A stark contrast shows in “before” and “after” pictures of the river at Trico-Marana Road, upstream of the bridge. Bright green shrubs and trees dominated a May 2013 photo; the same plants were brown and barren in June 2015. At the Trico Road bridge, the river had zero “dry days” in 2013, 94 in 2014 and 244 in 2015.
“If we remove more water from the river, the distance the water travels will get even shorter,” the institute’s Zugmeyer said.
A particularly acute risk faces the Oxbow, a 1.5-mile long channel diverted from the Santa Cruz. It supplies some county recharge basins and an Avra Valley-area rancher, Brad DeSpain, who diverts river water into the Oxbow to nourish pasture for his cattle. The channel, linking two stretches of Santa Cruz, is densely lined with mesquite, willow, tamarisk and other trees and shrubs, and draws many birds.
The money the bureau would raise by selling effluent credits would help meet U.S. legal obligations to the Tohono O’odham stemming from water-rights settlements passed to compensate for years of groundwater overpumping beneath the San Xavier District by Tucson and others.
To start this effort, the bureau and Metro Water worked out an arrangement to divert 2,200 acre-feet of effluent a year at first and 7,000 acre-feet later, over five years. It would have been piped to the Cortaro Marana Irrigation District downstream to irrigate crops in place of natural groundwater.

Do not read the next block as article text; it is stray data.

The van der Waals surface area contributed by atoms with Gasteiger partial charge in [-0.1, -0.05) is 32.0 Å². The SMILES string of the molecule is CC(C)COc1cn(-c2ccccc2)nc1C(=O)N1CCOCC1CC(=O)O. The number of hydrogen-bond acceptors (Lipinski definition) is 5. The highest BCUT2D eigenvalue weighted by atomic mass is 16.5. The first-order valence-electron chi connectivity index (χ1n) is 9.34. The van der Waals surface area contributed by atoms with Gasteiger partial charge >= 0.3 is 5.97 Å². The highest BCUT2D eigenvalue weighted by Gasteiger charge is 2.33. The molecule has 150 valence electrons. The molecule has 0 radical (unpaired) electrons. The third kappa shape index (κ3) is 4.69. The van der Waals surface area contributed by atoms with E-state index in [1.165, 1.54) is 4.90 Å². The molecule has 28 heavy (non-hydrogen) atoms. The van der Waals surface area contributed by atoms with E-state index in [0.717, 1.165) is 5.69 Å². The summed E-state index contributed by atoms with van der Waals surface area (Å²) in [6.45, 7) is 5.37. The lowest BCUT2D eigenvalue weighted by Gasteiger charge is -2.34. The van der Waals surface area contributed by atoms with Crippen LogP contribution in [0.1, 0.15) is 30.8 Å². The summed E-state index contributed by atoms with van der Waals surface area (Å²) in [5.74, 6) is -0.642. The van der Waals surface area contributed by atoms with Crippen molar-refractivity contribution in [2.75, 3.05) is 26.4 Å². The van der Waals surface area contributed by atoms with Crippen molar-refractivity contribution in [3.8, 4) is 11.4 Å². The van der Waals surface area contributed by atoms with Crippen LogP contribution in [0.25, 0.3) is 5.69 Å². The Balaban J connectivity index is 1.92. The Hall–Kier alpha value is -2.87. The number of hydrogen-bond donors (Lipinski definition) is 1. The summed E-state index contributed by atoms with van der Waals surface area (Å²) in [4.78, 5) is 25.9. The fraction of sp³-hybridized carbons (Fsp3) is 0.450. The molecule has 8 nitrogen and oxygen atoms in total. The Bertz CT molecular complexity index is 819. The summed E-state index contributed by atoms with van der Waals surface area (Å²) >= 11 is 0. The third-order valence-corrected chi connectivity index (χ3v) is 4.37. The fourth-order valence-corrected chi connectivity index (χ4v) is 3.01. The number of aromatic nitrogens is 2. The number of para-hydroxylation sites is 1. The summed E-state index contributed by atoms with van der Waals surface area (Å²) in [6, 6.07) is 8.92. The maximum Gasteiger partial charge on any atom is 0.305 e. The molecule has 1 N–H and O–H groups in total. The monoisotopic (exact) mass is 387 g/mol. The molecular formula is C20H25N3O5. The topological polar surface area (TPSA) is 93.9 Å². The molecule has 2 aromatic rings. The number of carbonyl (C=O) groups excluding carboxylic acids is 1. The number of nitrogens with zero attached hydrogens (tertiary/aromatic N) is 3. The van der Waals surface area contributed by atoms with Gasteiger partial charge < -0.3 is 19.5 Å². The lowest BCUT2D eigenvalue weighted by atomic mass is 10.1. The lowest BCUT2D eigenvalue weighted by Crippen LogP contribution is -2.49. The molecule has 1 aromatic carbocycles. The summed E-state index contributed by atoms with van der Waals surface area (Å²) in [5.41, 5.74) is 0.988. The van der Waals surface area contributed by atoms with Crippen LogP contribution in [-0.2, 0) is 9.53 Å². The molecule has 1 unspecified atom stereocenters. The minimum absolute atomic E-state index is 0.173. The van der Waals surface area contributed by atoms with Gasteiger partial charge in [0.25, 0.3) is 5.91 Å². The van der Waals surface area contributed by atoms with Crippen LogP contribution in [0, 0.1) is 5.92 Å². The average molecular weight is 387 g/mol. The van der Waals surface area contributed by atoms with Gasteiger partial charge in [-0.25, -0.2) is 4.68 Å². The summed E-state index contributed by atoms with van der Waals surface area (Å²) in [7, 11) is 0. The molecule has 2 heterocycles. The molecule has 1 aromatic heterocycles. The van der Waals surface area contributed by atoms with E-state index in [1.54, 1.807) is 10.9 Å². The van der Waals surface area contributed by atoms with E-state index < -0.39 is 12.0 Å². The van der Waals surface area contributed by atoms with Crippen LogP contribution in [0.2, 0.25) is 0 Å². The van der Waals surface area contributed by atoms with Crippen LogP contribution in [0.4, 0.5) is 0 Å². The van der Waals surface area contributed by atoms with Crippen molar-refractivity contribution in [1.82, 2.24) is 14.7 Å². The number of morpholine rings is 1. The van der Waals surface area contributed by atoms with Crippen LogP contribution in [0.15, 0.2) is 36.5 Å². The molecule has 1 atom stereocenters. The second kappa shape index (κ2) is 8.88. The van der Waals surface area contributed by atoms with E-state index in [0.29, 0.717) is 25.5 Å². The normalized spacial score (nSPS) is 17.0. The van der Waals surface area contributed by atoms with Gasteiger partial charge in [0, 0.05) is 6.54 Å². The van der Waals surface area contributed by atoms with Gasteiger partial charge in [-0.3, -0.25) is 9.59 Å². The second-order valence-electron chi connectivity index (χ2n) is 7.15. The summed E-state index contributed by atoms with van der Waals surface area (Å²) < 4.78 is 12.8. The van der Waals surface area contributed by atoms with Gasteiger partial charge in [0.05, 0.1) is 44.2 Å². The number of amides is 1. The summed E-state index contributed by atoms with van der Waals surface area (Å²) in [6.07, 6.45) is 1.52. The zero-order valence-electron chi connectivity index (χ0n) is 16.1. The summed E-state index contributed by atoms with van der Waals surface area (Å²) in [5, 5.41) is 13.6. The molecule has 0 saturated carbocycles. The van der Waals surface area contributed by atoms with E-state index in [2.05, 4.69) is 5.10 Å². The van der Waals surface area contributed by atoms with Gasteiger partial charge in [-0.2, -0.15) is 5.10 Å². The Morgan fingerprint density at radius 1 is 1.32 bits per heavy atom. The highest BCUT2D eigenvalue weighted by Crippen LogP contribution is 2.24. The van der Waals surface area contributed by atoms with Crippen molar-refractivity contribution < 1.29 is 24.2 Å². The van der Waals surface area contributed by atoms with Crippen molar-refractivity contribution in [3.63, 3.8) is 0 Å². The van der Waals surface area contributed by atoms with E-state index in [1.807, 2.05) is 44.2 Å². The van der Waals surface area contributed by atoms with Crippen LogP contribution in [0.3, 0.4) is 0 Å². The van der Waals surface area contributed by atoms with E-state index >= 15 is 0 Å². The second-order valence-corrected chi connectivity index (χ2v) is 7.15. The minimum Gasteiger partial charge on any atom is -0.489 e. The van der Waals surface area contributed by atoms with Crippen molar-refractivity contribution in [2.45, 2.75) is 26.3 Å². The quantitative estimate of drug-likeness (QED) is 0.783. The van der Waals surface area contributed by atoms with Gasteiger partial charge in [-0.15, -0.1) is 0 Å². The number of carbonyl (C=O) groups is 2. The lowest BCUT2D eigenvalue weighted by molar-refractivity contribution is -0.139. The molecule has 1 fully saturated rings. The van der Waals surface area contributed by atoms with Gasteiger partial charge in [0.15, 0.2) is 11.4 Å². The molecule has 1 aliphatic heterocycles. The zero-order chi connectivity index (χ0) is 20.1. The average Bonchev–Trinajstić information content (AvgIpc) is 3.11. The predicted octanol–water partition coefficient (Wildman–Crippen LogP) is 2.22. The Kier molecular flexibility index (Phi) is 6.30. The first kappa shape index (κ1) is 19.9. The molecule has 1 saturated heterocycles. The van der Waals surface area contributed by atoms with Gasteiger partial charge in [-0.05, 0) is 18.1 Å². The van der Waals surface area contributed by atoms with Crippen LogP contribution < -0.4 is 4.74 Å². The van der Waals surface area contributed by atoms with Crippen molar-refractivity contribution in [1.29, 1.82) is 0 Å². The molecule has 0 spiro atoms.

“This effort conserves groundwater and meets the regional goal of increasing beneficial use of effluent,” County Administrator Chuck Huckelberry said when recommending the project to supervisors.
But with support from environmentalists, the board voted to limit the project to 2,200 acre-feet of water and two years. “The board was trying to slow things down a little bit so we could come up with something better for health of the river,” Supervisor Richard Elías said.
In January, reclamation official Leslie Meyers wrote Huckelberry that the board’s decision to scale back the project damaged its economics.
In a recent newsletter, Metro Water criticized the Community Water Coalition for undercutting the project, costing the utility $200,000 in lost credit revenues.
The coalition declined to respond to that allegation. Huckelberry didn’t return a phone call or email from the Star seeking comment.
“We want the effluent recharged. But we want it at 100 percent in the river or as close to 100 percent as possible,” Elías said.